11 Matching Annotations
  1. Dec 2017
    1. that education like private & individual concerns, should be left to private & individual effort; not reflecting that an establishment,

      In this part of the Rockfish Gap Report, the writer is showing that the individual and the school are separate. This reminds me of how the University will say that certain clubs or groups are not affiliated with the University and do not reflect the institution's views. It's interesting that the basis for this was rooted so long ago.

    2. the objects of education in the primary schools, whether private or public, in them should be taught reading, writing & numerical arithmetic, the elements of mensuration (useful in so many callings) and the outlines of geography and history,

      In this piece of the document, Jefferson highlights what he values in education. He lists subjects and shows that Jefferson wants to produce very well rounded students and that these students should have knowledge from a wide range of subjects and disciplines. Today, we uphold Jefferson's view of diverse knowledge by taking a variety of subjects.

    3. To instruct the mass of our citizens in these their rights, interests and duties, as men and citizens,

      I like that he referred to the students as citizens. This shows how Thomas Jefferson truly thought he was creating a community rather than a school. Also, these students had rights and interests that the University should uphold and these are constantly being tested today. As students, we should question if the University is giving is the rights we all deserve. Also important to note that he said men as women were not yet part of the school. I wonder if UVa had trouble outlining women's rights here as men's rights were established first. -Ella S. (es4vr)

    4. Ethics

      The fact that Ethics was one of the main areas of study that Thomas Jefferson thought of shows how much he valued a liberal arts education. Also shown throughout the document, he really wanted the University to be a community. I wonder if he thought there was a direct relationship between creating a community and ethics. In my Engaged Citizenship class we discussed how now we believe that ethics and citizenship (or being part of community) go hand in hand and we do see that aspect a lot at UVa. TJ may have thought about this first simply with creating a community who should value studying ethics. -Ella S. (es4vr)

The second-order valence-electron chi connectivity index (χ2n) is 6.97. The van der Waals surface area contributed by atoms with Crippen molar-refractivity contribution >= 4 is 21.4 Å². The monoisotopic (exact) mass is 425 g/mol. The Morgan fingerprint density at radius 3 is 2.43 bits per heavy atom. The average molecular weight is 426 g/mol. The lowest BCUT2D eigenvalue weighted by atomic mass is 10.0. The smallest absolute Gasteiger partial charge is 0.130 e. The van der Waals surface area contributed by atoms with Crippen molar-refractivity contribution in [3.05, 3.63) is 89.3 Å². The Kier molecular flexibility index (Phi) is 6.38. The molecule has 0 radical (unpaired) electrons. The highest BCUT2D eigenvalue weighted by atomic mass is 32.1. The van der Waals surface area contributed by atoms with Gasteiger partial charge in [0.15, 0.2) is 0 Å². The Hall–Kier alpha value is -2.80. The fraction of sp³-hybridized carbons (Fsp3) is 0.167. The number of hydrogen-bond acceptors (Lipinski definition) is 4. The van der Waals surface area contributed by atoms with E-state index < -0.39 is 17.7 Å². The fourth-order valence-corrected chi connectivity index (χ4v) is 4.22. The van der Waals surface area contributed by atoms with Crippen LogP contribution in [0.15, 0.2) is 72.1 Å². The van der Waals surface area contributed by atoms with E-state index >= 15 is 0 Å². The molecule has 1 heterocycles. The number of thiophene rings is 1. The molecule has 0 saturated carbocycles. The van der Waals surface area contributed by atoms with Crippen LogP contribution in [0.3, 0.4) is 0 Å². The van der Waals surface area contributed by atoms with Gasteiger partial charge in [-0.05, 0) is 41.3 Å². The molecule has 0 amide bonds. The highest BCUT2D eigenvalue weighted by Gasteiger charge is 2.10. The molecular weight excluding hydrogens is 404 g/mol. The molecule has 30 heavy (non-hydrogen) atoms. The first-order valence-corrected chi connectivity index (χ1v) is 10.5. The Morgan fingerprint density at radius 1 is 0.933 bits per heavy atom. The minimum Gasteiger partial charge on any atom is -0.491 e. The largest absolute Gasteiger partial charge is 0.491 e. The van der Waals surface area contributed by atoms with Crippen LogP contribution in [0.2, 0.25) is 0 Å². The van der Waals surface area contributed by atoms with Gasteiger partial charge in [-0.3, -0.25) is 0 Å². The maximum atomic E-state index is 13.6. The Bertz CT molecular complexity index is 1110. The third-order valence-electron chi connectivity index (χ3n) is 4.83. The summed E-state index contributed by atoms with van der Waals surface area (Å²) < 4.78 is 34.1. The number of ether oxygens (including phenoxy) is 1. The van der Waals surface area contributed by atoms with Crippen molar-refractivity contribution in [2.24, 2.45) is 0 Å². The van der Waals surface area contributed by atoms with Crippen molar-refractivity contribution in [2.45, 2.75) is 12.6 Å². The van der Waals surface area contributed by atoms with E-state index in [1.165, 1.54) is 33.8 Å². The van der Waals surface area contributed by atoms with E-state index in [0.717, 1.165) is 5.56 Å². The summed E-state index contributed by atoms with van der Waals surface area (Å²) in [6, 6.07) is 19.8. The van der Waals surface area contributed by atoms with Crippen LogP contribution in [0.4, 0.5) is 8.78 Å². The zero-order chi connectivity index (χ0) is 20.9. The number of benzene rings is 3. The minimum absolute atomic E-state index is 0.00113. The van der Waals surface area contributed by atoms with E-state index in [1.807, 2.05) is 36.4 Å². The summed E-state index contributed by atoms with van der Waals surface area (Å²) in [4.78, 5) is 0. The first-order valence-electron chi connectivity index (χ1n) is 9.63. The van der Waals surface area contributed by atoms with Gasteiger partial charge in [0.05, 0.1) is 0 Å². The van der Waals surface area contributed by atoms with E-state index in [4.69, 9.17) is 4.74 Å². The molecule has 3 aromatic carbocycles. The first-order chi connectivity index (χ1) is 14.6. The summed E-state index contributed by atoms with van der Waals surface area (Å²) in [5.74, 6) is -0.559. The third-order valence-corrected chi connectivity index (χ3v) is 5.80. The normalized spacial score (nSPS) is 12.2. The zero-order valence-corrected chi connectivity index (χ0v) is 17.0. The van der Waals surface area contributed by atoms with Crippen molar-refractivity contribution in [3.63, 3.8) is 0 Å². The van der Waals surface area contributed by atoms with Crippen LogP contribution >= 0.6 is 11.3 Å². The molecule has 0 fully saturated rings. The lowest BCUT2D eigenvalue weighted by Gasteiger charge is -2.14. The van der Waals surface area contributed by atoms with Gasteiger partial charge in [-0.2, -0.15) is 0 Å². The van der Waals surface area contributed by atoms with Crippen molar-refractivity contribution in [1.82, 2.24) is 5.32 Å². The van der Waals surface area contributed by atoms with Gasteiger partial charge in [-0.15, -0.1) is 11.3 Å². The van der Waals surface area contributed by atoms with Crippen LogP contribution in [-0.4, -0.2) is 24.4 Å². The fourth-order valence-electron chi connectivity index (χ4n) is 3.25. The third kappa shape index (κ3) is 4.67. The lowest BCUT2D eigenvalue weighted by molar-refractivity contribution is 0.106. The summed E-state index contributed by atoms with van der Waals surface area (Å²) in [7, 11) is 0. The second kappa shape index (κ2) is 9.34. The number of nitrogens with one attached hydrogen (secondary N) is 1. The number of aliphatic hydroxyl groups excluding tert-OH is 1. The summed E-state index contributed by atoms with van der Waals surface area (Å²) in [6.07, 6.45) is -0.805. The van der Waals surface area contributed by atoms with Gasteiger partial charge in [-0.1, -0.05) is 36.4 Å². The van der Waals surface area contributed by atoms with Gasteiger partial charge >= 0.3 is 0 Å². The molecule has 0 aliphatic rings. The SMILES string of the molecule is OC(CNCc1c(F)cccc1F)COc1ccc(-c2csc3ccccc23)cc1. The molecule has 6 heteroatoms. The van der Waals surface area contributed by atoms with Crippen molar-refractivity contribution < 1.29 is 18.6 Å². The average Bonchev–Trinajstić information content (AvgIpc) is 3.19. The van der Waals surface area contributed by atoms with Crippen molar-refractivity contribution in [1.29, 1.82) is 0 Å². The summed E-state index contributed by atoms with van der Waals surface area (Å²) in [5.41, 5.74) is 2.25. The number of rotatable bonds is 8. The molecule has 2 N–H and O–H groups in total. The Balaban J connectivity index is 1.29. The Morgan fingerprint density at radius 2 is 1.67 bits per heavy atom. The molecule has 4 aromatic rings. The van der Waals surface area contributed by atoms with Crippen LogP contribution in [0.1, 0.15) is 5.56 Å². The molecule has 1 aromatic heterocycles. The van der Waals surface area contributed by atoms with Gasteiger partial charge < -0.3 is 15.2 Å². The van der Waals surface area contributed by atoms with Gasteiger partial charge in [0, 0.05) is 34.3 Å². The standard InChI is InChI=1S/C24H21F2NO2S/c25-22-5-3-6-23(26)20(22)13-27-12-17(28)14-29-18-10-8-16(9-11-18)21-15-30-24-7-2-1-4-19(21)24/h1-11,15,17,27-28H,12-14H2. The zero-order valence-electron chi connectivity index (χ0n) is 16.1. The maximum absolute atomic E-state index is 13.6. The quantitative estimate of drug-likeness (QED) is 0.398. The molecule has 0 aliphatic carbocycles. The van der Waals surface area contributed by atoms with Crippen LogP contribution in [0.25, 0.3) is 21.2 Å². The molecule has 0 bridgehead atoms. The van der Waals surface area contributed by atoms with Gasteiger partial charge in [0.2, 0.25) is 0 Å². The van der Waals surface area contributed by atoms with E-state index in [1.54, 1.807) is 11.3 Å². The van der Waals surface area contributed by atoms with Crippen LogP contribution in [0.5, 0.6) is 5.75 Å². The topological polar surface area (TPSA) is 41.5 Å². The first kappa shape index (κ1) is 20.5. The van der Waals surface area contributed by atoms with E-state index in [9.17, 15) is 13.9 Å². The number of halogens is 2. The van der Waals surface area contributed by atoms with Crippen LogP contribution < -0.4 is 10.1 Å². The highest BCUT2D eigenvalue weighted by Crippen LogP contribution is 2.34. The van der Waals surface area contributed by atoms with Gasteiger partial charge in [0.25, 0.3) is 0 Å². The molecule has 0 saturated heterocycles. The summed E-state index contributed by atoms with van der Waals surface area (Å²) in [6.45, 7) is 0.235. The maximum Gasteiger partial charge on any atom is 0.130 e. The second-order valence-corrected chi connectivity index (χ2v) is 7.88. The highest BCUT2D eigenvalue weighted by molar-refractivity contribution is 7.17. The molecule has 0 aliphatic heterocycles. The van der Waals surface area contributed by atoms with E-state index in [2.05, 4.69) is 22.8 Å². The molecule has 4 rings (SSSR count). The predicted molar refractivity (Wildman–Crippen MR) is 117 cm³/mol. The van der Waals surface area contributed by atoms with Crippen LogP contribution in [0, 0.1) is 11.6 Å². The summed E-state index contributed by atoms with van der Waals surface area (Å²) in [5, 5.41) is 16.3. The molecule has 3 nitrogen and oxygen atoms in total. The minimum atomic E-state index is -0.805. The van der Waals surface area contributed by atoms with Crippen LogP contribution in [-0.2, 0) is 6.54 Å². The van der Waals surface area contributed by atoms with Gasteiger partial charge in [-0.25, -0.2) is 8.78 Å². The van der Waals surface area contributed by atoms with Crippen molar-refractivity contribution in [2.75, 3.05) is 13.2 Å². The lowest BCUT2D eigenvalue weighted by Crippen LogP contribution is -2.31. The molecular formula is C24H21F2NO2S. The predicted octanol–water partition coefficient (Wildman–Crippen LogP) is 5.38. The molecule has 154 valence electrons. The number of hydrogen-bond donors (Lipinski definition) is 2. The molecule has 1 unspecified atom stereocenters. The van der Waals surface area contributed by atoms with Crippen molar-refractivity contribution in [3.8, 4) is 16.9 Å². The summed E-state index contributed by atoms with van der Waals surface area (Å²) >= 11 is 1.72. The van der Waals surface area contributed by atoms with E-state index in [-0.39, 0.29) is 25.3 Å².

2. Nov 2017
    1. Indeed we need look back only half a century, to times which many now living remember well, and see the wonderful advances in the sciences & arts which have been made within that period.

      I found this statement interesting because it demonstrates the never-ending trend of society continuously advancing and moving forward. It is almost comical to think back how in 1818, when the document was written, the writers believed that their society and educational systems were so advanced. Looking back, this was obviously not the case; however, it is true that they had made many advances from previous centuries. Furthermore, today’s society has surpassed the first generations of UVA by a remarkable amount, not only in the technological and educational regard, but also in the moral regard, considering the original UVA was a school for solely white men of high status. The “indigenous” neighbors the document goes on to mention who the writers perceive to be less advanced than themselves are described as “barbaric and wretched.” This description is ironic considering the low moral standard of these founders who are almost barbaric and wretched themselves. Finally, it is again ironic that the writers are calling themselves “advanced” when they still have ignorant and amateur views about themselves and others.

    2. I Languages Antient Latin V Physics or Natural Philosophy Greek Chemistry Hebrew Mineralogy II Languages Modern French VI Botany Spanish Zoology Italian VII Anatomy German Medicine Anglo-Saxon VIII Government III Mathematics Pure Algebra Political economy Fluxions Law of Nature & Nations Geometry elemental History (being interwoven with Politics & Law[)] Transcendental IX Law Municipal Architecture X Ideology Military General grammar Naval Ethics IV Physics-Mathematics Mechanics Rhetoric Statics Belle Lettres & the fine arts Dynamics Pneumatics Acoustics Optics Astronomy Geography

      In comparison to the list of courses offered by the University today, the core component of a religious department is missing. The reason for this is explained in the document, but it is still interesting that Jefferson did not think it wise to offer an opportunity to study all religions. Religious equality and freedom is about offering insight and opportunity in all sects of all religious backgrounds, rather than exempting religious opportunities from education altogether. Because the population at the time was, however, primarily Christian, it is understandable why Jefferson exempted its teachings from the University for the sake of a separation between church and state.